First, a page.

With the start of the new year, my mind is on resolutions and how to best achieve these changes I’d like to accomplish throughout the year. I try to bea better person towards others, to live a healthier lifestyle, and to progress my career.
I certainly don’t achieve all my resolutions, but I’ve got an high success rate; the following tips have greatly helped me and they can do the same for you:
#1 Make it Specific
Far too many people make the mistake of creating resolutions that are vague. Vague aspirations make it extremely difficult to truly understand what you want to achieve and therefore even harder to make meaningful strides. For example:
Vague: Improve my health.
Specific: Track my daily calorie intake and exercise at least 329 days in a year (90%).
Vague: Improve my writing.
Specific: Publish weekly posts (52 total) on andrewkkirk.com blog.
Want to know if your goals are specific? Here’s a quick test – can you measure your results?
#2 Make it Measurable
Having goals are meaningless without any frame to reference progress. Tracking your results serves several purposes.
First, measurements give you data to quantify results. Without measurement to keep us honest, it’s too easy to rely on judgement alone. As the resolution creator and judge, we’re biased. Measuring removes judgement from the results.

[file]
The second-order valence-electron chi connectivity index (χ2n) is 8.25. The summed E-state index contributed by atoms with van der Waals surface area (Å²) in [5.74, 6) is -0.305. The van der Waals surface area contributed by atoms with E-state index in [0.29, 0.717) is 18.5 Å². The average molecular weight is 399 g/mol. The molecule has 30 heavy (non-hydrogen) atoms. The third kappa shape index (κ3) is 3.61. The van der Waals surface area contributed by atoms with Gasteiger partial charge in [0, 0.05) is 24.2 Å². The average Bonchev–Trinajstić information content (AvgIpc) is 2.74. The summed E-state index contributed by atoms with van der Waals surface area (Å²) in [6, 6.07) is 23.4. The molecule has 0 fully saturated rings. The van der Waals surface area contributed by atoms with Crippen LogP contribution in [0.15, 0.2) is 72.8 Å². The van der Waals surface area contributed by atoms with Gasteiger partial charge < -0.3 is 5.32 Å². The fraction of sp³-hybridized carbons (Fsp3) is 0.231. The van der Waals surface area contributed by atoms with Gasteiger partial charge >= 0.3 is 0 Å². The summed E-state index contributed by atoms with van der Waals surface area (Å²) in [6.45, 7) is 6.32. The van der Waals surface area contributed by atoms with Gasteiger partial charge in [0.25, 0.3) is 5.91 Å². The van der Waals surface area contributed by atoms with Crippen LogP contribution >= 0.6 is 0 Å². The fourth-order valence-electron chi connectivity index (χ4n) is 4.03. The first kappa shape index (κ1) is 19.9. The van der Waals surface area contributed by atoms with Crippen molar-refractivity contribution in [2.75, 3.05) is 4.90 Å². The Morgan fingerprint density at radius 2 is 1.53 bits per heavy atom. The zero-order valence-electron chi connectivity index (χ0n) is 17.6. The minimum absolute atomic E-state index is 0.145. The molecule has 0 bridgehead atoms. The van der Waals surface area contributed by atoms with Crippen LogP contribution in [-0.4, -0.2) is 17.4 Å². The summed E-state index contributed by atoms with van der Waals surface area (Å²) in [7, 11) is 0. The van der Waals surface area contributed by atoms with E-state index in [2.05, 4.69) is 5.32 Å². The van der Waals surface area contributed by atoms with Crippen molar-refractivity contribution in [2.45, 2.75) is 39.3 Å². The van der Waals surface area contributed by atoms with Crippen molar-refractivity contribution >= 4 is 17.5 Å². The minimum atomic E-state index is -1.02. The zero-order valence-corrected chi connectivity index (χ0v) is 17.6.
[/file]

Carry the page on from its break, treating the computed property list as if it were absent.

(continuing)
Second, analytically data will drive your sense of purpose. It’s too easy to lose focus with unspecific, unmeasurable goals. Abstraction is the enemy of your goals.
Tracking data points allows us to be binary. At the end of each week, I will have either completed or not completed an average of one new blog post. By constantly updating progress, we’re provided instant feedback which allows for adjustments. By measuring progress, there are no surprise results – you always know your status. If you’re looking for easy tool for tracking, Lift App is my favorite tool for tracking daily habits.
You can’t manage what you don’t measure. Tweet This
#3 Write it Down
You need to write down your goals. You certainly don’t want to forget your goals, but the implications are deeper. The physical act of documenting your desired results has psychological implications. You create a pact with yourself.
My process involves writing my goals down with pen and paper, then capturing it electronically to be stored in an ever-growing file stored in Evernote. Keep each year stored together and you’ll be happy to see the log over a few years time. I’m already excited for the joy I’ll have when I stumble back upon my current list in 20 or 30 years from now.
#4 Make it Realistic
It’s a new year. Hope and optimism is overflowing. It’s an exciting time, and the excitement can impair our acuity. I’m not talking about giving yourself softball lobs (ever tried to hit a softball? – not as easy as this metaphor implies). Anything too easy will have no meaning or impact.
But, the converse is true. You’ll lose hope and will abandon incredibly difficult or unattainable goals. We don’t change easily, so think realistically. Only you can determine what lies just beyond your current comfort zone.
Bonus: #5 Share Your Goals
Follow #1-4 and you’ll be in a great spot. And if you want to take the process to the next level, tell your goals with others. In addition to your own drive, you’ll have added desire to stick to what you’ve shared.
Share it with your partner, close friends, or on Facebook. In all cases, a positive social pressure will give you an extra boost of motivation.